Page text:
'Go back to China': Massachusetts driver charged for ramming Asian man 200 yards into ditch
A motorist from Quincy, Massachusetts, has been arrested and charged after allegedly hitting an Asian man and dragging him for hundreds of yards before flinging him into a construction ditch while making anti-Chinese remarks. It all started when the victim — who was standing outside a local post office with his sister and her three children — called out the driver for speeding. The family stayed and collected the driver’s information.news.yahoo.com
What’s Boosting Nuclear Power? War and Climate Change
After a steady decline, from generating 18% of the world’s electricity in the mid-1990s to 10% today%, nuclear power is showing signs of revival. China and India have consistently expanded use of the technology, but until recently safety concerns had led many Western countries to move in the opposite direction. Now, concern about global warming and secure energy supplies amid Russia’s war in Ukraine has sparked renewed interest.washingtonpost.com
Pentagon debuts its new stealth bomber, the B-21 Raider
America’s newest nuclear stealth bomber is making its public debut after years of secret development and as part of the Pentagon’s answer to rising concerns over a future conflict with China. The B-21 Raider is the first new American bomber aircraft in more than 30 years. Ahead of its unveiling Friday at an Air Force facility in Palmdale, California, only artists’ renderings of the warplane have been released.news.yahoo.com
Bitcoin Is Red Hot. Can It Ever Be Green?
Is crypto trashing the planet? Digital assets such as Bitcoin depend on so-called miners whose giant server farms guzzle electricity day and night to run the networks that support them. The industry’s carbon footprint has grown so fast that it’s alarming climate campaigners, governments and other big energy users. China banned crypto mining in 2021, and Elon Musk stopped accepting Bitcoin as payment for his Tesla electric cars. When Bitcoin rival Ethereum slashed its power consumption in a majorwashingtonpost.com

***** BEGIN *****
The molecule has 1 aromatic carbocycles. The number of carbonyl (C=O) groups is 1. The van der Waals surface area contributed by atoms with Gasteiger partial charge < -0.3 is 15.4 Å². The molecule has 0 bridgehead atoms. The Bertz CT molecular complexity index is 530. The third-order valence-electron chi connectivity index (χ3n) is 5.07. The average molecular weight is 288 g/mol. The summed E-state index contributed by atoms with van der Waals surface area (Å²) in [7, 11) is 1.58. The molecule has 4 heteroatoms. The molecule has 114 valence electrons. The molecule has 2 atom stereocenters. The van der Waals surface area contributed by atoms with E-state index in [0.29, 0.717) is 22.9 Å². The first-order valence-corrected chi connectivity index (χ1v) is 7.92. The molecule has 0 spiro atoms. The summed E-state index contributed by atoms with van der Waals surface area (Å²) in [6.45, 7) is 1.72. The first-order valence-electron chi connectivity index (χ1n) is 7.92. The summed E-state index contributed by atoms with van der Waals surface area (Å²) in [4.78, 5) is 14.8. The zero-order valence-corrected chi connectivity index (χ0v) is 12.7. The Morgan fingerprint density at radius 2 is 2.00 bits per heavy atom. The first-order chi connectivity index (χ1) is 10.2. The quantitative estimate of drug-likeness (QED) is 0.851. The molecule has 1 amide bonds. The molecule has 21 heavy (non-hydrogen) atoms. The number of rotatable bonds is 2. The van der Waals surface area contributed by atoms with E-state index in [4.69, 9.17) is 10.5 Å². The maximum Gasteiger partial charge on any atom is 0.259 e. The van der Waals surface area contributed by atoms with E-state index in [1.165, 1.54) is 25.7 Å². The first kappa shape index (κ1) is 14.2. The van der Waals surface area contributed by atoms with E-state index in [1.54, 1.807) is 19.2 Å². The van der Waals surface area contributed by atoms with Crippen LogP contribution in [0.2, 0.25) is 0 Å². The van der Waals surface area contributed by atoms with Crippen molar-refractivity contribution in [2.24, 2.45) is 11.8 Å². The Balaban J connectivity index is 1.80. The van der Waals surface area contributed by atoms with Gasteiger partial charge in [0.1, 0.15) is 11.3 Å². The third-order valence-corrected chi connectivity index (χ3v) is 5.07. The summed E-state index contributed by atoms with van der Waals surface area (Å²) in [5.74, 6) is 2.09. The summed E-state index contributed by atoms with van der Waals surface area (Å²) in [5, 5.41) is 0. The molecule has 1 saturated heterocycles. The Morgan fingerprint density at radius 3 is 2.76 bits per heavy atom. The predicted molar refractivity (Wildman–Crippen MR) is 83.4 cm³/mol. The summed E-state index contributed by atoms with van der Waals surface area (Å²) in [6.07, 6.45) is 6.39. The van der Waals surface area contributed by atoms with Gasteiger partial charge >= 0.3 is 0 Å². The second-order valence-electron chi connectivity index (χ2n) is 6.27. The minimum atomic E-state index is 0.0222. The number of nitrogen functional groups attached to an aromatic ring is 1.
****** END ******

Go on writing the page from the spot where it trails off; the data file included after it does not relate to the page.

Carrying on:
Why the Strong Dollar Creates Headaches Globally
John Connally, who ran the US Treasury under President Richard Nixon five decades ago, once opined to his international counterparts that “the dollar is our currency, but it’s your problem.” This year it’s been a bigger headache than usual. The mighty greenback surged against just about every other currency, driven by a combination of higher US interest rates, diverging economic prospects and a hunt by investors for safety. For some countries, that has meant the potential for faster inflation —washingtonpost.com
Little girl's heartwarming gesture for her hardworking dad goes viral
A little girl in China has gone viral for placing her jacket over her dad after noticing how hard he was working to plan the menu for their business. A clip shared by People magazine on Instagram shows a man dozing off on his restaurant’s kitchen counter. Wang wakes up and appears to start crying after noticing the little girl’s jacket on his back.news.yahoo.com
Jack Ma, the billionaire founder of Alibaba, disappeared from public view in 2020. He's been living in Tokyo for the past 6 months, new reports say.
Ma been laying low since October 2020 when he gave a speech criticizing China's financial regulatory system — which angered the Chinese authorities.news.yahoo.com
US firepower showcased in Philippine joint combat drills
Truck-mounted launchers blasted off rockets and U.S. stealth fighter jets streaked across the northern Philippine sky in a combat drill that marked the latest display of American firepower in a region where Washington has tried to deter what it warns as China’s growing aggression.
OECD: War in Ukraine to drag on global economy into 2023
The Organization for Economic Cooperation and Development says Russia’s war in Ukraine and the lingering effects of the COVID-19 pandemic are dragging down global economic growth more than expected and driving up inflation that will stay high into next year.
UN approves Austria's Volker Türk as new human rights chief
The U.N. General Assembly has approved veteran Austrian diplomat Volker Türk to be the global body’s human rights chief and the world’s advocate for adherence to the universal rights at a time when the office is facing harsh criticism from China for accusing Beijing of abuses against Muslim minorities.